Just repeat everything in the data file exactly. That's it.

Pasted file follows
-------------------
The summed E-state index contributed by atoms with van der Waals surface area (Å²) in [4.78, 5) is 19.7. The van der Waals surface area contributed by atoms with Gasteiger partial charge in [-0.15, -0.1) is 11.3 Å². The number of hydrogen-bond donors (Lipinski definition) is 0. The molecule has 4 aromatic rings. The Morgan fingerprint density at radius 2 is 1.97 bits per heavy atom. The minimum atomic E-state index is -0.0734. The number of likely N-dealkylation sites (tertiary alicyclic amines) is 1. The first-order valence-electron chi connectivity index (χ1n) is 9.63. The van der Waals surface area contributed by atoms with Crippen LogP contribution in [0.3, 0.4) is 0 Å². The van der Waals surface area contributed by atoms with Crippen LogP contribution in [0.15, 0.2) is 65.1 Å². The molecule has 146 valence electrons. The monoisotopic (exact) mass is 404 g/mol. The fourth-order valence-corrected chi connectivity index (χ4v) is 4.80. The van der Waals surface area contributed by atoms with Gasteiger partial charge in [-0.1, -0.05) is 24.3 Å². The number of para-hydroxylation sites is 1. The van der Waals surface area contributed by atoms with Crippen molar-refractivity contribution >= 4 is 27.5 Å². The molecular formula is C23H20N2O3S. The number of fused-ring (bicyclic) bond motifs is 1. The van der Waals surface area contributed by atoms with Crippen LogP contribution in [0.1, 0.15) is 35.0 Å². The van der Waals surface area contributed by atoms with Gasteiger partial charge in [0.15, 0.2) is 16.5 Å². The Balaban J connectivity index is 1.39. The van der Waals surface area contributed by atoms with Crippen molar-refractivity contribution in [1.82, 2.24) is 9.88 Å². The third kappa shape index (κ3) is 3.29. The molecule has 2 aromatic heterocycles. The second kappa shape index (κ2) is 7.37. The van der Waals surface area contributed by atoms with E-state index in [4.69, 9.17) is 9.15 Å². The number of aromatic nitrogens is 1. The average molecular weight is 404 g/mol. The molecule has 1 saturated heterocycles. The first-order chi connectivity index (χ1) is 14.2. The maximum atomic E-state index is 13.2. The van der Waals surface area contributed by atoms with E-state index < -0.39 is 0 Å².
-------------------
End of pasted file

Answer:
The summed E-state index contributed by atoms with van der Waals surface area (Å²) in [4.78, 5) is 19.7. The van der Waals surface area contributed by atoms with Gasteiger partial charge in [-0.15, -0.1) is 11.3 Å². The number of hydrogen-bond donors (Lipinski definition) is 0. The molecule has 4 aromatic rings. The Morgan fingerprint density at radius 2 is 1.97 bits per heavy atom. The minimum atomic E-state index is -0.0734. The number of likely N-dealkylation sites (tertiary alicyclic amines) is 1. The first-order valence-electron chi connectivity index (χ1n) is 9.63. The van der Waals surface area contributed by atoms with Crippen LogP contribution in [0.3, 0.4) is 0 Å². The van der Waals surface area contributed by atoms with Crippen LogP contribution in [0.15, 0.2) is 65.1 Å². The molecule has 146 valence electrons. The monoisotopic (exact) mass is 404 g/mol. The fourth-order valence-corrected chi connectivity index (χ4v) is 4.80. The van der Waals surface area contributed by atoms with Gasteiger partial charge in [-0.1, -0.05) is 24.3 Å². The number of para-hydroxylation sites is 1. The van der Waals surface area contributed by atoms with Crippen molar-refractivity contribution >= 4 is 27.5 Å². The molecular formula is C23H20N2O3S. The number of fused-ring (bicyclic) bond motifs is 1. The van der Waals surface area contributed by atoms with Crippen LogP contribution in [0.1, 0.15) is 35.0 Å². The van der Waals surface area contributed by atoms with Gasteiger partial charge in [0.15, 0.2) is 16.5 Å². The Balaban J connectivity index is 1.39. The van der Waals surface area contributed by atoms with Crippen molar-refractivity contribution in [1.82, 2.24) is 9.88 Å². The third kappa shape index (κ3) is 3.29. The molecule has 2 aromatic heterocycles. The second kappa shape index (κ2) is 7.37. The van der Waals surface area contributed by atoms with E-state index in [4.69, 9.17) is 9.15 Å². The number of aromatic nitrogens is 1. The average molecular weight is 404 g/mol. The molecule has 1 saturated heterocycles. The first-order chi connectivity index (χ1) is 14.2. The maximum atomic E-state index is 13.2. The van der Waals surface area contributed by atoms with E-state index < -0.39 is 0 Å².